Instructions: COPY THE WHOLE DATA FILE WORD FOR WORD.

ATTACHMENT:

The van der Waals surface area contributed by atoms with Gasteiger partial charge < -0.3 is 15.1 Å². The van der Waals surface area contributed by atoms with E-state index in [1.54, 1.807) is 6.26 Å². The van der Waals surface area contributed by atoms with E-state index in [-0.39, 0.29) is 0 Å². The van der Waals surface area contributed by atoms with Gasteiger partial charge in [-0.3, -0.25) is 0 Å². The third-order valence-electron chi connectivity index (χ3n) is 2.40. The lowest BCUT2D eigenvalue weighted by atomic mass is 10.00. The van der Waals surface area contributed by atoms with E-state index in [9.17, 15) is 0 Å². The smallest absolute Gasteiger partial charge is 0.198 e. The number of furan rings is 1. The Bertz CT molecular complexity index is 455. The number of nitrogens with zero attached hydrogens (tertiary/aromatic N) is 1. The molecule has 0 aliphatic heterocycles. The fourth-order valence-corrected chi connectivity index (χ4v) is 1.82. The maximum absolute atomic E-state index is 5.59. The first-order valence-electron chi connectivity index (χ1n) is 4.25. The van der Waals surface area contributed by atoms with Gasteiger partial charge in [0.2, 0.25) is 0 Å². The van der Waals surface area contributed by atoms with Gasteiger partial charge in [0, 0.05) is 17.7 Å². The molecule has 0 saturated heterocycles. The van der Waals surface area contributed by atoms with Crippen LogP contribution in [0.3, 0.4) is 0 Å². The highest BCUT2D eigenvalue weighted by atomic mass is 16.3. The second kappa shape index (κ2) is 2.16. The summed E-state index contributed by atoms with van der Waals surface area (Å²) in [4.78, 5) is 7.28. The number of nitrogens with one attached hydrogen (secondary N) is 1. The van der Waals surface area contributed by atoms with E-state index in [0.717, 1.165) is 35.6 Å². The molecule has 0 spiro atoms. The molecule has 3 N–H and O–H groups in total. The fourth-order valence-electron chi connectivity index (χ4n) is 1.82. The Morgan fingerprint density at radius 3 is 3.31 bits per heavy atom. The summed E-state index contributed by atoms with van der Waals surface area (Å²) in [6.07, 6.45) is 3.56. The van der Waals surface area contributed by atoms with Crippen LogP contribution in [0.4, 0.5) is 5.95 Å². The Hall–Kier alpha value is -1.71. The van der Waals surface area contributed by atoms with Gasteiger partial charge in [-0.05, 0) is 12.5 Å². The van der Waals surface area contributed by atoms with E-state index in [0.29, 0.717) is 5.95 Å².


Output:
The van der Waals surface area contributed by atoms with Gasteiger partial charge < -0.3 is 15.1 Å². The van der Waals surface area contributed by atoms with E-state index in [1.54, 1.807) is 6.26 Å². The van der Waals surface area contributed by atoms with E-state index in [-0.39, 0.29) is 0 Å². The van der Waals surface area contributed by atoms with Gasteiger partial charge in [-0.3, -0.25) is 0 Å². The third-order valence-electron chi connectivity index (χ3n) is 2.40. The lowest BCUT2D eigenvalue weighted by atomic mass is 10.00. The van der Waals surface area contributed by atoms with E-state index in [9.17, 15) is 0 Å². The smallest absolute Gasteiger partial charge is 0.198 e. The number of furan rings is 1. The Bertz CT molecular complexity index is 455. The number of nitrogens with zero attached hydrogens (tertiary/aromatic N) is 1. The molecule has 0 aliphatic heterocycles. The fourth-order valence-corrected chi connectivity index (χ4v) is 1.82. The maximum absolute atomic E-state index is 5.59. The first-order valence-electron chi connectivity index (χ1n) is 4.25. The van der Waals surface area contributed by atoms with Gasteiger partial charge in [0.2, 0.25) is 0 Å². The van der Waals surface area contributed by atoms with Gasteiger partial charge in [0, 0.05) is 17.7 Å². The molecule has 0 saturated heterocycles. The van der Waals surface area contributed by atoms with Crippen LogP contribution in [0.3, 0.4) is 0 Å². The highest BCUT2D eigenvalue weighted by atomic mass is 16.3. The second kappa shape index (κ2) is 2.16. The summed E-state index contributed by atoms with van der Waals surface area (Å²) in [4.78, 5) is 7.28. The number of nitrogens with one attached hydrogen (secondary N) is 1. The van der Waals surface area contributed by atoms with E-state index in [0.717, 1.165) is 35.6 Å². The molecule has 0 spiro atoms. The molecule has 3 N–H and O–H groups in total. The fourth-order valence-electron chi connectivity index (χ4n) is 1.82. The Morgan fingerprint density at radius 3 is 3.31 bits per heavy atom. The summed E-state index contributed by atoms with van der Waals surface area (Å²) in [6.07, 6.45) is 3.56. The van der Waals surface area contributed by atoms with Crippen LogP contribution in [0.4, 0.5) is 5.95 Å². The Hall–Kier alpha value is -1.71. The van der Waals surface area contributed by atoms with Gasteiger partial charge in [-0.05, 0) is 12.5 Å². The van der Waals surface area contributed by atoms with E-state index in [0.29, 0.717) is 5.95 Å².